You'll find that stair climbing can boost your cardiovascular conditioning faster than going out for a run. Remember to use your arms on the hand rails to pull your body up instead of just pushing up from each stair. Going down is more challenging on the joints, so try side stepping. 
Focus: Legs and Hearth

7. Pushing the stroller: 20 minutes
Take the baby out not only for the calorie burn, but for fresh air as well. Focus on lightly holding onto the stroller with a firm grip and standing upright.
Focus: Lower body

8. Dancing: 20 minutes
Dancing has taken center stage with the celebrity competitions and classes like Zumba and Jazzercise, but you don’t have to be at the gym or on a reality show to benefit from dancing. Just put on some music and let your body start moving.
Focus: Total Body

9. Volleyball: 12 minutes
Volleyball is a fun, outdoor activity that can burn calories too. Play in the sand and burn a few extra calories!
Focus: Arms

10. Kissing: 90 minutes
While kissing may improve your love life, it won't burn calories as much as other activities you can do. But it's at least nice to know you can still burn a few while igniting your life.
Focus: Relationship

This fit-tip was brought to you by Life Fitness

Tuesday, October 2, 2012

Fit Tip: Cardio Exercise Technique

Don’t cheat your body of a good workout by using poor form. Avoid the mistakes that can affect your workout results and cause injury by focusing on your technique. Next time you go for or a run or jump on the treadmill, keep in mind these dos and don’ts of cardio exercise technique.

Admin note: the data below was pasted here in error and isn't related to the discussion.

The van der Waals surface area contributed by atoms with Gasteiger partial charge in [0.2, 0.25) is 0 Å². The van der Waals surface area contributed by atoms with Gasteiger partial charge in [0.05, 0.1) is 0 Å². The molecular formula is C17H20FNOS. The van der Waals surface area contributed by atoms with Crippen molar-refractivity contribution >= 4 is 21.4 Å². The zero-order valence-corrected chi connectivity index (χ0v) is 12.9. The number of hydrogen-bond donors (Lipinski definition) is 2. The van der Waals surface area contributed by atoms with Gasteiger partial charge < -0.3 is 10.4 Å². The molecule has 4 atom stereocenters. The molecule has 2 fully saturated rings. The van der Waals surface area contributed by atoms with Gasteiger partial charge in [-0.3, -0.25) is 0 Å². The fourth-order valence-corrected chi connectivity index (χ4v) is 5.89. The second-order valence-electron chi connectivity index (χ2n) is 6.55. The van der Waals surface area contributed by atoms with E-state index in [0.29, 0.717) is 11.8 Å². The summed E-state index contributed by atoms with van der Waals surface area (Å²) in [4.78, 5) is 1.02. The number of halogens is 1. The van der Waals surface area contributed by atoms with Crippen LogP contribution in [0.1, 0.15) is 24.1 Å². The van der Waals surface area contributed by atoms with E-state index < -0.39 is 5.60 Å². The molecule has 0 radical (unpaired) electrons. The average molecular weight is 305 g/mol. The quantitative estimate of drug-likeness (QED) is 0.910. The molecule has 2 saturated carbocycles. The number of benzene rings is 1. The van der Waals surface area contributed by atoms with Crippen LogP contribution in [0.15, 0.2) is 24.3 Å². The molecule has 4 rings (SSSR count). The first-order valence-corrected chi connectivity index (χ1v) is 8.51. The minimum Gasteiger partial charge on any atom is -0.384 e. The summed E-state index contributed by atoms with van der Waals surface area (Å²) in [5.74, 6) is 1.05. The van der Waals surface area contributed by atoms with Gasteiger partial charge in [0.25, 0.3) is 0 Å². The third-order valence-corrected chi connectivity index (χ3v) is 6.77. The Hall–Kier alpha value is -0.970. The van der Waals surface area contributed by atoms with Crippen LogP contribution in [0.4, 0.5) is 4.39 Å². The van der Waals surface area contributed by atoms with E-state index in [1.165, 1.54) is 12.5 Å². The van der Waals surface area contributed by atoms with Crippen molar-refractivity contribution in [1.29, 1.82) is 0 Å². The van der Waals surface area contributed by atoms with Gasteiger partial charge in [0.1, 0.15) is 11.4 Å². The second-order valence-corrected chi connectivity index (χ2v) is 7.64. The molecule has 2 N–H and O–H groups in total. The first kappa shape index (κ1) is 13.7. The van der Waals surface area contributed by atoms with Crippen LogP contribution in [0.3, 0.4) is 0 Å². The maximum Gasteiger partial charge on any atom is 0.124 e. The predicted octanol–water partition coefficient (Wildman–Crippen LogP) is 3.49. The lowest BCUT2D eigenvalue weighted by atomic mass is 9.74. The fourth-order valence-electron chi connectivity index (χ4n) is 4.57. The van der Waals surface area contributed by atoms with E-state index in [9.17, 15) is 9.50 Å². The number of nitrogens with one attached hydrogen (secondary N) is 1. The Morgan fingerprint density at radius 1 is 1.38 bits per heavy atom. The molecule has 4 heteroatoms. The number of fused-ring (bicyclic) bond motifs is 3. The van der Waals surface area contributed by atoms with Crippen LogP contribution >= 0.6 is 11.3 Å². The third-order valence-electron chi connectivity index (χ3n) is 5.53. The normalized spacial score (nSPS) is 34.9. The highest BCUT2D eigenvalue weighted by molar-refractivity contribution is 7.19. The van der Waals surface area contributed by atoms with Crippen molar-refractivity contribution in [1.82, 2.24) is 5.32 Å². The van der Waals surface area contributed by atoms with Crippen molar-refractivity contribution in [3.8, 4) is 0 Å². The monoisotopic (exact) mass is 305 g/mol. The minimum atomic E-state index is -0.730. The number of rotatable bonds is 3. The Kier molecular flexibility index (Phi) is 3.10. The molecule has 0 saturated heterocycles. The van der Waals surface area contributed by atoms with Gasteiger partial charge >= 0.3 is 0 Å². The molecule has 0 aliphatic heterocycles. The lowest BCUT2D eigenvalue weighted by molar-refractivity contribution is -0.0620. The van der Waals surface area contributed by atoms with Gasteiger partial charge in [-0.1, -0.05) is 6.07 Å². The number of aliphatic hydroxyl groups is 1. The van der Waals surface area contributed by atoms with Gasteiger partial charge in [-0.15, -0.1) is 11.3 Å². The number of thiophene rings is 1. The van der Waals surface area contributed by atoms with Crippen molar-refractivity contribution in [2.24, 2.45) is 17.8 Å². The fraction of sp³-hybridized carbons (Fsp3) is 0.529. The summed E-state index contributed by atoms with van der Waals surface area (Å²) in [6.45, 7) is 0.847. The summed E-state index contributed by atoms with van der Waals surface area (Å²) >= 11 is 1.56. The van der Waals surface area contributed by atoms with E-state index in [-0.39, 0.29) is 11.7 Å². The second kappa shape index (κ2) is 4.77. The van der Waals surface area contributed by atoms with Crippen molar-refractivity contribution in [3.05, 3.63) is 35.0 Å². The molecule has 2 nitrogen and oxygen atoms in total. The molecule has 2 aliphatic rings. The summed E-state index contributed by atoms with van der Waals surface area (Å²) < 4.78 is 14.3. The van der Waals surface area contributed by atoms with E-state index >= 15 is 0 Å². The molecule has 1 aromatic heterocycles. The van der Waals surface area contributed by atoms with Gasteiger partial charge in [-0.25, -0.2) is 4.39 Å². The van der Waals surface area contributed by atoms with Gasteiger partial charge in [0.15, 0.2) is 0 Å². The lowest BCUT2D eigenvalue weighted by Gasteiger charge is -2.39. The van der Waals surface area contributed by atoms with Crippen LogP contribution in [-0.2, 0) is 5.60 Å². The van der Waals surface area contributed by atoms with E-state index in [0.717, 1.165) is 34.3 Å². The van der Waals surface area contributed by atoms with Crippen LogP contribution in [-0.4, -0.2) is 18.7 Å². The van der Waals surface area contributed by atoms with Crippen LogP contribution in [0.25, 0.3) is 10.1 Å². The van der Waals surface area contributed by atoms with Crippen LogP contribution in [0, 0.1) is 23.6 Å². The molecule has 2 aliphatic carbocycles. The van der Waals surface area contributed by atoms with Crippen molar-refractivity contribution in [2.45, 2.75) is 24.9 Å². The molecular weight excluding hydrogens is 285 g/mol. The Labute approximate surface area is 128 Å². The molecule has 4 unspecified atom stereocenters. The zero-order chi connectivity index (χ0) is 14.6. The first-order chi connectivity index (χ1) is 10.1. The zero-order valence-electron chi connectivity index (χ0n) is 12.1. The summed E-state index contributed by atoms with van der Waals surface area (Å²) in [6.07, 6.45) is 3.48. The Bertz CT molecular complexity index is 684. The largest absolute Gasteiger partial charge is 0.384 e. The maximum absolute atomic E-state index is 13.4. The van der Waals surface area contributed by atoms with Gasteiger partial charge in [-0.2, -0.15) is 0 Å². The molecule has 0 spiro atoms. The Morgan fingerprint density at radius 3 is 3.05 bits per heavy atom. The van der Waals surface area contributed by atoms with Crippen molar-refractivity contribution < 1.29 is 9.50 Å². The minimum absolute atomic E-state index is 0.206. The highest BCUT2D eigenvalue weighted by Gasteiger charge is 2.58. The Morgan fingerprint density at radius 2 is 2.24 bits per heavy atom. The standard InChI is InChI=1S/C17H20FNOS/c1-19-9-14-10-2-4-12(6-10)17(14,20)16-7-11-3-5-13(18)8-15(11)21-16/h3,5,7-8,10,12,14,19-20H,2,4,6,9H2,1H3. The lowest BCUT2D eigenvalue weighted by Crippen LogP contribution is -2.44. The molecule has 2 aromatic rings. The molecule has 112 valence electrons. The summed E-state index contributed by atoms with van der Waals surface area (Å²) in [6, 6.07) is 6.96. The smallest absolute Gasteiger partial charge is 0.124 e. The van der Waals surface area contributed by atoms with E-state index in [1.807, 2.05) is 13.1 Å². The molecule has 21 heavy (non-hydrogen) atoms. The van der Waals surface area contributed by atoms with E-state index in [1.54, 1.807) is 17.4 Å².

• Don’t slump over the treadmill or elliptical, holding on for dear life. Your hands only belong on the equipment for balance and not support. When you use the equipment as your prop, you are not burning optimal calories and you aren’t effectively working your lower body. Plus, you are putting unnecessary strain on your wrists and back by leaning into the equipment.
  • Do straighten up your back, look straight ahead, rest your hands lightly on the rails and get the most out of your workout.
  • Don’t shorten your steps on the treadmill or tip-toe on the summit trainer. Fast and furious doesn’t necessarily equal a better workout. These shallow steps can reduce the benefits of your workout. 
  • Do think full range of motion. Taking longer, comfortable strides work the large muscle groups in your legs and burn even more calories in the long run.
  • Don’t get too comfortable with your routine. Becoming adept at your routine is a good thing. Getting to the point where you can do it in your sleep is not. Remember, your muscles can become as bored as your mind.
  • Do increase the incline or speed on the treadmill or do a different pre-programmed workout on that elliptical trainer for a change. Challenge your muscles and make sure you aren’t stuck in auto-pilot where you won’t make progress to a strong fit body.
  • Don’t hold your breath or take shallow breathes while doing your cardio. Your muscles need oxygen to keep moving.
  • Do take deep breaths and allow air in through both your mouth and nose when you are walking or running.  Use the "talk test" to figure out if your pace is appropriate. If you are a beginner, you should be able to speak a sentence or two without gasping for air. If you are feeling breathless, slow the pace slightly and focus on deep breaths.   
Follow these tips for good form and get a great cardio workout. 

 This fit-tip was brought to you by Life-Fitness on  10/02/12